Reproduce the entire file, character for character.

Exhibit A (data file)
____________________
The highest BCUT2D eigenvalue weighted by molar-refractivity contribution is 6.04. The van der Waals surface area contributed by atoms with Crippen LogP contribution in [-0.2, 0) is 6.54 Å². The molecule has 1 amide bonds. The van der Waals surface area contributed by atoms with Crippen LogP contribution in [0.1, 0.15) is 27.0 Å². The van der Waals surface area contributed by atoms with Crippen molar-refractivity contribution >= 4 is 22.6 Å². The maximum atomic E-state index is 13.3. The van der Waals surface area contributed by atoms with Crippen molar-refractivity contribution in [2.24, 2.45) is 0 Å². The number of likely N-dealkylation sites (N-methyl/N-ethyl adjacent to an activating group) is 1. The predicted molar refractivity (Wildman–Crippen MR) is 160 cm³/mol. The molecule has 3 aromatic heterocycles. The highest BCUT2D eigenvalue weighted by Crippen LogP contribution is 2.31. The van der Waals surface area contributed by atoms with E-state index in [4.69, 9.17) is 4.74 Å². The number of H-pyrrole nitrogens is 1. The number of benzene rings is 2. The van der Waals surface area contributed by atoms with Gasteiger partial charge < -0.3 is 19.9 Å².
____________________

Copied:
The highest BCUT2D eigenvalue weighted by molar-refractivity contribution is 6.04. The van der Waals surface area contributed by atoms with Crippen LogP contribution in [-0.2, 0) is 6.54 Å². The molecule has 1 amide bonds. The van der Waals surface area contributed by atoms with Crippen LogP contribution in [0.1, 0.15) is 27.0 Å². The van der Waals surface area contributed by atoms with Crippen molar-refractivity contribution >= 4 is 22.6 Å². The maximum atomic E-state index is 13.3. The van der Waals surface area contributed by atoms with Crippen molar-refractivity contribution in [2.24, 2.45) is 0 Å². The number of likely N-dealkylation sites (N-methyl/N-ethyl adjacent to an activating group) is 1. The predicted molar refractivity (Wildman–Crippen MR) is 160 cm³/mol. The molecule has 3 aromatic heterocycles. The highest BCUT2D eigenvalue weighted by Crippen LogP contribution is 2.31. The van der Waals surface area contributed by atoms with E-state index in [4.69, 9.17) is 4.74 Å². The number of H-pyrrole nitrogens is 1. The number of benzene rings is 2. The van der Waals surface area contributed by atoms with Gasteiger partial charge < -0.3 is 19.9 Å².